Climate Policy and the Case for HumilityRandy Simmons • Wednesday September 12, 2018 9:28 AM PST •
[Editor’s update: The Heartland Institute and the Independent Institute are rebutting the alarmist claims at the Global Climate Action Summit. We are broadcasting live from Independent’s Conference Center in Oakland, across the bay from the San Francisco summit. Sept. 13 coverage is here; Sept. 14 coverage is here.]
The Global Climate Action Summit is September 12-14 in San Francisco. One purpose is to “ratchet up the ambition of national climate action plans.” Another is to “provide the confidence to governments to ‘step up’ and trigger this next level of ambition sooner rather than later.”
If you attend the Action Summit, you will hear arguments that go much like this: The “science is settled,” 97 percent of scientists agree that climate change is real and that humans are the main cause, and the planet will suffer irreparable harm if something is not done immediately. If you do not agree with these claims, you must be a tool of energy companies or of funders of right-wing political causes. The easy default position to take in the face of such claims is to trust the Global Climate Action folks.
But, is the science settled and do 97 percent of climate scientists agree? It is useful to know where there are agreements and where there are disagreements. There is, in fact, consensus among climate scientists that:
- global temperatures have increased overall since 1880
- humans are contributing to a rise in atmospheric CO2 concentrations
- Carbon dioxide and other greenhouse gases have a warming effect on the planet
There is a great deal of debate about the following:
- whether the warming since 1950 has been dominated by human causes
- how much the planet will warm in the 21st century
- whether warming is ‘dangerous’
- whether radically reducing CO2 emissions will improve the climate and human well being
Many confuse the consensus over the first three points as covering all climate change science. Yes, there is a consensus about those three points, but the claim of consensus falls apart once the next four are considered. Furthermore, even if there were consensus about all final four points, that consensus does not tell what ought to be done.
In thinking about climate policy it may be useful to remember H. L. Mencken’s claim that “There is always an easy solution to every human problem—neat, plausible, and wrong.” Humility in policy arenas is not nearly as attractive as making bold claims and public pronouncements. But, before spending trillions of dollars to fight climate change, a little humility might be a good place to start. Frankly, we do not know nearly as much about many things as is widely supposed. Climate scientists, like macroeconomists, are very good at predicting the past. But, human systems and the systems that create climate changes are nonlinear and dynamic and, therefore, quite unpredictable.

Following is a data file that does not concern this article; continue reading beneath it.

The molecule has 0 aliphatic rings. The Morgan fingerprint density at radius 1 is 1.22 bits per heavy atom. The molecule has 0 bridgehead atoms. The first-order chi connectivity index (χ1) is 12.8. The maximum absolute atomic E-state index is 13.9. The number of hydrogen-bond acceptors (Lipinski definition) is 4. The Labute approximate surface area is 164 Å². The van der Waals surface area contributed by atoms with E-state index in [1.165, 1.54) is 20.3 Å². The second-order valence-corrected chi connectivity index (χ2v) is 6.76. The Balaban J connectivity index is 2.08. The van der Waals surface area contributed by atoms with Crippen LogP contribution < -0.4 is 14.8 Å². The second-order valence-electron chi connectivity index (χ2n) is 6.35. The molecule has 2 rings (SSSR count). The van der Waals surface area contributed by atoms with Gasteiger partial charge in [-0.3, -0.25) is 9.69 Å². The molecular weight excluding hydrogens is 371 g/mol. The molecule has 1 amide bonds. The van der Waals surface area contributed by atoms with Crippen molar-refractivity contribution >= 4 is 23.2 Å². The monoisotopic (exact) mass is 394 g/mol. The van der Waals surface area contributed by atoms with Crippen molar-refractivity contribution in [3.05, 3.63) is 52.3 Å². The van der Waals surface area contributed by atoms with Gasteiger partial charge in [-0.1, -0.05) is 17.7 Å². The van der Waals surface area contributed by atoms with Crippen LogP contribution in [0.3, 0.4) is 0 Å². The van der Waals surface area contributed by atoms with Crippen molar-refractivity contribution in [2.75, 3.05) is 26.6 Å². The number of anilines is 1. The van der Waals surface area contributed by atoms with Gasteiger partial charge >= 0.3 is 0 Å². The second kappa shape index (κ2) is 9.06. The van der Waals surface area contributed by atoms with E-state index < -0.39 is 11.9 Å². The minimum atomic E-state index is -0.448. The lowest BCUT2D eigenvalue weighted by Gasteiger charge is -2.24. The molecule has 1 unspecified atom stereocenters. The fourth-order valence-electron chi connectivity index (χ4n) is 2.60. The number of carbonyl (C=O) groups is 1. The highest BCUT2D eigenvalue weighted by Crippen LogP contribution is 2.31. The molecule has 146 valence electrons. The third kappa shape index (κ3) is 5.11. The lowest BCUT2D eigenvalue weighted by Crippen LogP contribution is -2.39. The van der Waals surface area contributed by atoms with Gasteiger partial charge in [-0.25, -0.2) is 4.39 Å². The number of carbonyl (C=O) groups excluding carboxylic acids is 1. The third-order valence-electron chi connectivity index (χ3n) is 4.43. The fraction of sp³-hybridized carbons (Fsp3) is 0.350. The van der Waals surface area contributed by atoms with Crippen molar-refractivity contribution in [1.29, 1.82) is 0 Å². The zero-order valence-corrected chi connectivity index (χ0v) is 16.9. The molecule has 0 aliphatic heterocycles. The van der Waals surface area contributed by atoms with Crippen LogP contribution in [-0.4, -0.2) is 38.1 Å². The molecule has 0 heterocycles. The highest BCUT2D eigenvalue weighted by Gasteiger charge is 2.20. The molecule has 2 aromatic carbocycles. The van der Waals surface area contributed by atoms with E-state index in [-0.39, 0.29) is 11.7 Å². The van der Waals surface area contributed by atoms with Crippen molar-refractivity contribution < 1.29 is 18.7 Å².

I doubt that speakers at the Global Climate Change Summit will talk about what I think is our best bet, which is to adapt and mitigate, rather than spend billions to prevent change. But that would be an unpopular position among the climate change activists and it is not popular with politicians or reporters. Proposals to adapt and mitigate are poorly received when talking about climate change. The poor reception might be because risk is something that people in general evaluate poorly. There is a lot of pressure on politicians to “do something.” Pick up any newspaper and there are letters to the editor from the old, young, informed, uninformed, frightened, and optimistic that something must be done. And so on.
Even local politicians face electoral pressures to do something, to adopt more climate friendly policies, to choose electricity produced by wind or solar, and to subsidize supposedly green projects. Voters reward politicians who appear to solve problems. Waiting to adapt is easily characterized as doing nothing. Few politicians like being called a “do nothing” politician. Choosing to wait to adapt is difficult to explain in public meetings or the press. Reporters like talking to the “do something” folks because stories about new policies and their consequences are easier to write, especially if the reporter is a “do something” reporter.
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